Boeing’s biggest defect? Its corporate culture.

Experts say that the root of Boeing’s present troubles is a longstanding culture issue. Over the years, the company’s top decision-makers went from detail-oriented engineers to slick suits with MBAs.

“You’ve got a management team that doesn’t seem terribly concerned with their core business in building aircraft,” says Aboulafia.

There’s one name that keeps popping up when people talk about Boeing’s cultural downslide: Jack Welch, the legendary — and infamous — executive who helmed the conglomerate General Electric from 1981 to 2001. Welch was known for ushering in a sea change of “lean” management that ruthlessly made cuts in both manufacturing processes and the workforce, all in the service of pumping up stock prices. His leadership style included firing the worst-performing 10 percent of GE staff every year; he reportedly laid off over 250,000 people during his tenure. He inspired an entire generation of business leaders, and this Welchian GE philosophy was eventually brought over to Boeing.

Historically, Boeing was renowned for its boundary-pushing innovations in aviation, which helped put commercial air travel on the map. But in 1997, Boeing bought a rival plane maker called McDonnell Douglas; instead of Boeing culture influencing McDonnell, however, the opposite happened. The engineer-focused company got a heavy dose of the cutthroat GE ethos as McDonnell’s CEO — a Welch disciple — became the president and chief operating officer, and later CEO, of the merged company. Other Boeing leaders, including James McNerney and current CEO David Calhoun, have also had stints at GE.

In Flying Blind: The 737 MAX Tragedy and the Fall of Boeing, journalist Peter Robison describes an environment where safety concerns were concealed or downplayed, in part to be faster and cheaper than Airbus, the former underdog that overtook Boeing as the biggest commercial aircraft manufacturer in the world in 2019.

The company began relying more on subcontractors; It had its own fuselage plant until 2005, when it sold it to a private equity firm — that entity became Spirit AeroSystems. Today, Boeing only completes the final assembly of a plane after it sources parts from thousands of suppliers. Outsourcing is cheaper — but using so many suppliers reduces the fine-tune control and oversight a company has over the parts that make up their product, according to aviation experts.

While lean management was the name of the game for Boeing’s rank-and-file, in the past decade the company’s executives spent over $43 billion buying back their own stocks and paying out nearly $22 billion in profits to shareholders. By buying back shares and removing them from the public market, the individual value of a share automatically rises even though nothing about the company’s operations has changed.

Those billions represent cash that could have been reinvested in developing the next line of Boeing planes or hiring more quality inspectors. Former Boeing CEO Dennis Muilenburg, who led the company during the deadly Max crashes, reportedly received an exit package of $62 million.

After the merger, there was also “an open labor war between the unions and the management,” says Hamilton.

In 2000, feeling demoralized and disrespected by the leadership shift, over 22,000 Boeing engineers went on strike. One of the chants heard during the strike: “No nerds, no birds.” As in, if Boeing doesn’t let engineers do their jobs properly, with adequate pay, there would be no airplanes. The engineers got the extra money they asked for, but not the ideological win. Boeing bled about $750 million due to the strike, according to Robison, and kept on with its cost-cutting drive while Boeing’s workers have kept sounding the alarm with every mass layoff.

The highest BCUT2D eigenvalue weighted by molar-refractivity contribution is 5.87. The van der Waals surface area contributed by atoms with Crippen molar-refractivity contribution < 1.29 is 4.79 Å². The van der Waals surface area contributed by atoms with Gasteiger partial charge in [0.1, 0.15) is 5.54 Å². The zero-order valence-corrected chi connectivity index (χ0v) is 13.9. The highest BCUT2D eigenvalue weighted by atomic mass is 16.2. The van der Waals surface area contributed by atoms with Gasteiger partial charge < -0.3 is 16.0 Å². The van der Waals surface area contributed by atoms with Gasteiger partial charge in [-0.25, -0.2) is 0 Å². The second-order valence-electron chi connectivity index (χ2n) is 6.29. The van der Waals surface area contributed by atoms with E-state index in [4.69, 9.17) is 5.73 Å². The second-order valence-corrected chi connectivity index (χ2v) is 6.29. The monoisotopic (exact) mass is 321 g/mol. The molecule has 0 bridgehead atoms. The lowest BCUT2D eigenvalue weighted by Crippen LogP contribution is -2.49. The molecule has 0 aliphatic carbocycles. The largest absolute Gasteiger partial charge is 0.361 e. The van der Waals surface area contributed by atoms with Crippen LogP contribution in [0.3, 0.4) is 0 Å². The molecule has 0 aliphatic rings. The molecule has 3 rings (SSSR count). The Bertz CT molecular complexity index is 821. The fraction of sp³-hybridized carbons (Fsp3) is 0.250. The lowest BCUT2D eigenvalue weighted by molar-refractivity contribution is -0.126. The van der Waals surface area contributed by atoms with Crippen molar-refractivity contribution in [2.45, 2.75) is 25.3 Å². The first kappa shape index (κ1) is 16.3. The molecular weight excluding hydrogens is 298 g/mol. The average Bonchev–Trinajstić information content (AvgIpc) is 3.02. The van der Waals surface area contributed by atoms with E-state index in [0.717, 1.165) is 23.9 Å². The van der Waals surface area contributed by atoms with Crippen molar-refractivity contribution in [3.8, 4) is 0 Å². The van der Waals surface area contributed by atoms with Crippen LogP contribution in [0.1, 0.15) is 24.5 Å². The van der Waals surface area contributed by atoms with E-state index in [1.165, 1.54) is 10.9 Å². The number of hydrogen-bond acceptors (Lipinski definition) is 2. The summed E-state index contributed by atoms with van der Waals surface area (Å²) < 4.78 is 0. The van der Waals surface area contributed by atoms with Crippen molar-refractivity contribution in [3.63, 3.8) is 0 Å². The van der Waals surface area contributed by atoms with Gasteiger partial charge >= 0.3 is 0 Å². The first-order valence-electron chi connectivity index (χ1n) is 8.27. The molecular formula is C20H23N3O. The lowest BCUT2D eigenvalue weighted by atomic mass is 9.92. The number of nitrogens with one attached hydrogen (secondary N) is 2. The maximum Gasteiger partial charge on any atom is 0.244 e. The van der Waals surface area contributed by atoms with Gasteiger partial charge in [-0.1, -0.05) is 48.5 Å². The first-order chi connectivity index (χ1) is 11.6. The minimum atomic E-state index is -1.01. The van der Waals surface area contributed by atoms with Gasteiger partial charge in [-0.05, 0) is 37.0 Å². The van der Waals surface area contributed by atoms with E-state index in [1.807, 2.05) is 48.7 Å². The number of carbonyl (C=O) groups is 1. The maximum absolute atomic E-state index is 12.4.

In 2019, the company said it could cut as many as 900 inspectors — the people who make sure the plane is ready to fly. In 2020, it laid off about 16,000 people. Some were offered buyouts, a move that the company might have regretted when it had to go on a hiring spree after the pandemic, and after the 737 Max was cleared to fly again. “So you have a lot of inexperienced workers who now have their hands on the airplane rather than the mature, highly experienced workers who were laid off or took early retirement,” says Hamilton.

Despite the regular rounds of mass layoffs, last summer, Boeing’s CEO Dave Calhoun said he would love to ramp up the production of 737 planes from 50 to 60 per month, which would further elevate the pace of work for Boeing workers who already felt pressured to meet unrealistic quotas. A 2019 New York Times report interviewed over a dozen people about their experience working at Boeing, who said they saw many safety hazards during assembly — like debris left on planes — and claimed that they were fired for raising potential problems.

Boeing’s treatment of its 10,000-plus subcontractors has come under scrutiny, too, as the company has demanded ever-lower prices. “They treated their suppliers the way they treated their workers — as a disposable commodity,” says Aboulafia.

Boeing’s strategy to continually shrink costs doesn’t appear to have paid off. The company hasn’t turned an annual profit in the past five years. Airbus is selling more planes, and recent headlines about Boeing are putting a halo over Airbus’s comparative reputation. In January alone, Boeing lost $35 billion in market value as its stock price fell.

In the aftermath of the fatal Max crashes, the grounding of the planes cost Boeing about $20 billion. It paid another $200 million in a legal settlement in which its shareholders claimed it had made misleading statements about the Max planes. It lost billions more from canceled orders. “The big criticism is that they’re solely focused on finance, but they’re not even good at that,” says Aboulafia.

Boeing has taken some steps to address the safety of its planes post-Alaska Airlines incident: It appointed an independent adviser to go over the company’s quality management system, it’s inspecting how Spirit is installing the door plugs on Max 9s, and it’s allowing airlines to come into Boeing facilities to inspect assembly, too. The company also says that it has increased the number of quality inspectors by 20 percent since 2019.

But saying “mea culpa” is one thing. “The only thing that matters is restoring the links between the people at the top and the people who build the planes,” says Aboulafia. “Those links have not been restored.”

Calhoun, Boeing’s CEO, admitted during a Fortune interview last summer that the company did have a culture problem — but it wasn’t putting profits over safety. The problem was that they had a “hard time being honest with one another.” Then he offered an example of a leader who had always been honest, giving “pure clarity every step of the way” — Jack Welch.